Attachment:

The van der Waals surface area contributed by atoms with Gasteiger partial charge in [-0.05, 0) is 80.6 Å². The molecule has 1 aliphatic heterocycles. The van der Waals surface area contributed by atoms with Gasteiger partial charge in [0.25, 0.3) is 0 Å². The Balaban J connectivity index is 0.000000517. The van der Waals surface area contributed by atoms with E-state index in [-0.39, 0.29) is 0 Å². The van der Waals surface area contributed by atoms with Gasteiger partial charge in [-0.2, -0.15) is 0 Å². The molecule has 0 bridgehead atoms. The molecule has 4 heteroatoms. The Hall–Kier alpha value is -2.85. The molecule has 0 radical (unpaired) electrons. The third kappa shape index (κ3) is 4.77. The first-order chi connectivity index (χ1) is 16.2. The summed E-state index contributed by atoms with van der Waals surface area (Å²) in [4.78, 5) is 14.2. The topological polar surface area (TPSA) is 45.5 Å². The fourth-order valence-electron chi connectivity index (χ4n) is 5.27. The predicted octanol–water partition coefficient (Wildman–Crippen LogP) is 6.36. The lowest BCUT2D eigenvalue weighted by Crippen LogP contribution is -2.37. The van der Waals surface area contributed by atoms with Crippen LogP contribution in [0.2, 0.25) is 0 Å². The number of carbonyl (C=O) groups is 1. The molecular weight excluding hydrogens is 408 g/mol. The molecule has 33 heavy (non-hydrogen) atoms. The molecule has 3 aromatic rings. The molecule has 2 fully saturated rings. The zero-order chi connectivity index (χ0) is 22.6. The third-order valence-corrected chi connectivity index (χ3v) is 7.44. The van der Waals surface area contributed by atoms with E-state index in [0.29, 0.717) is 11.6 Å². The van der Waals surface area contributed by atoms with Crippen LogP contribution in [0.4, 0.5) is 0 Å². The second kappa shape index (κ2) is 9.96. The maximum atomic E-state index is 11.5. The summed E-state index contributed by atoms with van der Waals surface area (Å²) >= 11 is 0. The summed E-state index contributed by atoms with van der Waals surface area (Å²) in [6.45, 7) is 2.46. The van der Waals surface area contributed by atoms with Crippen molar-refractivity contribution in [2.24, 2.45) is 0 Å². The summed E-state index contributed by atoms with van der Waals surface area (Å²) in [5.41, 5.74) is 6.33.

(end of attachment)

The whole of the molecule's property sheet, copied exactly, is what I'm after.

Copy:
The van der Waals surface area contributed by atoms with Gasteiger partial charge in [-0.05, 0) is 80.6 Å². The molecule has 1 aliphatic heterocycles. The van der Waals surface area contributed by atoms with Gasteiger partial charge in [0.25, 0.3) is 0 Å². The Balaban J connectivity index is 0.000000517. The van der Waals surface area contributed by atoms with E-state index in [-0.39, 0.29) is 0 Å². The van der Waals surface area contributed by atoms with Gasteiger partial charge in [-0.2, -0.15) is 0 Å². The molecule has 0 bridgehead atoms. The molecule has 4 heteroatoms. The Hall–Kier alpha value is -2.85. The molecule has 0 radical (unpaired) electrons. The third kappa shape index (κ3) is 4.77. The first-order chi connectivity index (χ1) is 16.2. The summed E-state index contributed by atoms with van der Waals surface area (Å²) in [4.78, 5) is 14.2. The topological polar surface area (TPSA) is 45.5 Å². The fourth-order valence-electron chi connectivity index (χ4n) is 5.27. The predicted octanol–water partition coefficient (Wildman–Crippen LogP) is 6.36. The lowest BCUT2D eigenvalue weighted by Crippen LogP contribution is -2.37. The van der Waals surface area contributed by atoms with Crippen LogP contribution in [0.2, 0.25) is 0 Å². The number of carbonyl (C=O) groups is 1. The molecular weight excluding hydrogens is 408 g/mol. The molecule has 33 heavy (non-hydrogen) atoms. The molecule has 3 aromatic rings. The molecule has 2 fully saturated rings. The zero-order chi connectivity index (χ0) is 22.6. The third-order valence-corrected chi connectivity index (χ3v) is 7.44. The van der Waals surface area contributed by atoms with E-state index in [0.29, 0.717) is 11.6 Å². The van der Waals surface area contributed by atoms with Crippen LogP contribution in [0.4, 0.5) is 0 Å². The second kappa shape index (κ2) is 9.96. The maximum atomic E-state index is 11.5. The summed E-state index contributed by atoms with van der Waals surface area (Å²) >= 11 is 0. The summed E-state index contributed by atoms with van der Waals surface area (Å²) in [6.45, 7) is 2.46. The van der Waals surface area contributed by atoms with Crippen molar-refractivity contribution in [2.24, 2.45) is 0 Å². The summed E-state index contributed by atoms with van der Waals surface area (Å²) in [5.41, 5.74) is 6.33.